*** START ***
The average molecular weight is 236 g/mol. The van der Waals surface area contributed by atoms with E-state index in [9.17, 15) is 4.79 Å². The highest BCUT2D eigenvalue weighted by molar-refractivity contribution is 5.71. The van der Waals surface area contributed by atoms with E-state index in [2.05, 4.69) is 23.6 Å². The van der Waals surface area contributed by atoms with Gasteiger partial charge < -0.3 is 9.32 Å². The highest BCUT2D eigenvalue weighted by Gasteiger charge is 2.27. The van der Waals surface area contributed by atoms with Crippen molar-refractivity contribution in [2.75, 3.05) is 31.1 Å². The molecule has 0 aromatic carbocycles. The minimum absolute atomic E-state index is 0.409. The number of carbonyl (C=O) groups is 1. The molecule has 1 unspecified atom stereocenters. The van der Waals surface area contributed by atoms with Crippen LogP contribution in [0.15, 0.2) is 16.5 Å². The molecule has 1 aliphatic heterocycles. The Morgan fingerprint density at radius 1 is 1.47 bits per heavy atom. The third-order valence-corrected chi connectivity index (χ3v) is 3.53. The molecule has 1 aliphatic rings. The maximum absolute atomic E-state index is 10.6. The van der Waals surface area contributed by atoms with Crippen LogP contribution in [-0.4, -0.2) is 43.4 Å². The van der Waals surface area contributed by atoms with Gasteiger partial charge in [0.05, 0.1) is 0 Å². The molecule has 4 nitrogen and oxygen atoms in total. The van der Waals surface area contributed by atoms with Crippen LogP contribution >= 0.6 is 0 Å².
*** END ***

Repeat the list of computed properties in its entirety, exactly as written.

The average molecular weight is 236 g/mol. The van der Waals surface area contributed by atoms with E-state index in [9.17, 15) is 4.79 Å². The highest BCUT2D eigenvalue weighted by molar-refractivity contribution is 5.71. The van der Waals surface area contributed by atoms with E-state index in [2.05, 4.69) is 23.6 Å². The van der Waals surface area contributed by atoms with Gasteiger partial charge < -0.3 is 9.32 Å². The highest BCUT2D eigenvalue weighted by Gasteiger charge is 2.27. The van der Waals surface area contributed by atoms with Crippen molar-refractivity contribution in [2.75, 3.05) is 31.1 Å². The molecule has 0 aromatic carbocycles. The minimum absolute atomic E-state index is 0.409. The number of carbonyl (C=O) groups is 1. The molecule has 1 unspecified atom stereocenters. The van der Waals surface area contributed by atoms with Crippen LogP contribution in [0.15, 0.2) is 16.5 Å². The molecule has 1 aliphatic heterocycles. The Morgan fingerprint density at radius 1 is 1.47 bits per heavy atom. The third-order valence-corrected chi connectivity index (χ3v) is 3.53. The molecule has 1 aliphatic rings. The maximum absolute atomic E-state index is 10.6. The van der Waals surface area contributed by atoms with Crippen LogP contribution in [-0.4, -0.2) is 43.4 Å². The van der Waals surface area contributed by atoms with Gasteiger partial charge in [0.05, 0.1) is 0 Å². The molecule has 4 nitrogen and oxygen atoms in total. The van der Waals surface area contributed by atoms with Crippen LogP contribution >= 0.6 is 0 Å².